Space porn: These images are (quite literally) out of this world
Three Senate races have not been called as of Wednesday morning, but the likely outcomes would not change the makeup of the Senate. If the current leads hold in Alaska, Colorado, and Washington, Democrats will have a 53-47 majority in the Senate. That’s down from the 59-41 margin they held going into Tuesday.
In Alaska, Sen. Lisa Murkowski appears poised to win after launching what was considered a longshot write-in campaign. With almost all precints reporting, 41 percent of ballots have a write-in vote compared to 34 percent for Tea Partier and Republican nominee Joe Miller. Democrat Scott McAdams has a bit over 23 percent. If most of those write-in ballots turn out to be for Murkowski, as they are expected to be, she will retain her seat.
Miller campaign manager Robert Campbell says the overall results are disappointing; Miller had hoped to win the race outright Tuesday night. But Campbell said the race is far from finished. He said “several teams” — with attorneys — will be on their way to Alaska for the ballot count.
In Colorado, Democratic Sen. Michael Bennet has a razor thin lead of 15,000 votes over Republican Ken Buck, with 13% of precincts left to be counted. Some of those uncounted votes are in Democratic-leaning areas, but this one is still too close to call.
And in Washington, incumbent Democrat Patty Murray has a one percent lead over challenger Dino Rossi with votes — many in the Seattle area — left to be counted.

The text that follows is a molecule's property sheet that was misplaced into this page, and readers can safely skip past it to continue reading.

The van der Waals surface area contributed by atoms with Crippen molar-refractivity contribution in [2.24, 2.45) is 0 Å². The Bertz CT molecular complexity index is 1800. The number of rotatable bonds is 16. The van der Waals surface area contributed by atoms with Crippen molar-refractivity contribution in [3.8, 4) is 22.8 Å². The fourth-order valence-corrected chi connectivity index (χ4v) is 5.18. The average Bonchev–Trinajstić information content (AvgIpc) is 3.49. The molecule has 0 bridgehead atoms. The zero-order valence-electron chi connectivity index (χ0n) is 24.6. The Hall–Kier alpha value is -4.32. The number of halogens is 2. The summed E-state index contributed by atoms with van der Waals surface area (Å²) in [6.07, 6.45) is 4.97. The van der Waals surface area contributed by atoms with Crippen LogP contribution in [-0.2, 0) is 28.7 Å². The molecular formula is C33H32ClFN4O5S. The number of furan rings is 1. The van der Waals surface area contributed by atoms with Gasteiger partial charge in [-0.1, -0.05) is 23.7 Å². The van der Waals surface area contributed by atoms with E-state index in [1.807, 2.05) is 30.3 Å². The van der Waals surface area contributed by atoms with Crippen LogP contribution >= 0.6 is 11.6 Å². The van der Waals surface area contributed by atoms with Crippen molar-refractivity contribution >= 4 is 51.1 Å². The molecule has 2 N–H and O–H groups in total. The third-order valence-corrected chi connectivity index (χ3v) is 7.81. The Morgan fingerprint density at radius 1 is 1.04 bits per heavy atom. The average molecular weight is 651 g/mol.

Justin Elliott is a reporter for ProPublica. You can follow him on Twitter @ElliottJustinMore Justin Elliott.
NASA astronaut Mike Hopkins
On December 28, 2013, Expedition 38 crew member Mike Hopkins participating in the second of two space walks to replace a degraded pump module on the International Space Station. (NASA astronaut Rick Mastracchio is reflected in his helmet!)
The Soyuz TMA-10M
The Soyuz TMA-10M headed towards the International Space Station with crew members from Expedition 37 onboard.
40 years ago the Apollo 8 mission flew up to the moon, orbited it ten times and then returned to Earth. This picture was taken from that flight and shows the Earth as it seemingly rises in similar fashion to a sunrise.
Sunrise from Expedition 36
NASA Flight Engineer Karen L. Nyberg of Expedition 36 took this photo of the sun rising -- a sight they saw nearly 16 times per day due to the speed of the International Space Station's orbit around the earth.
A pair of NanoRacks CubeSats -- nanosattelite spacecrafts carrying experiments -- were launched by Expedition 38.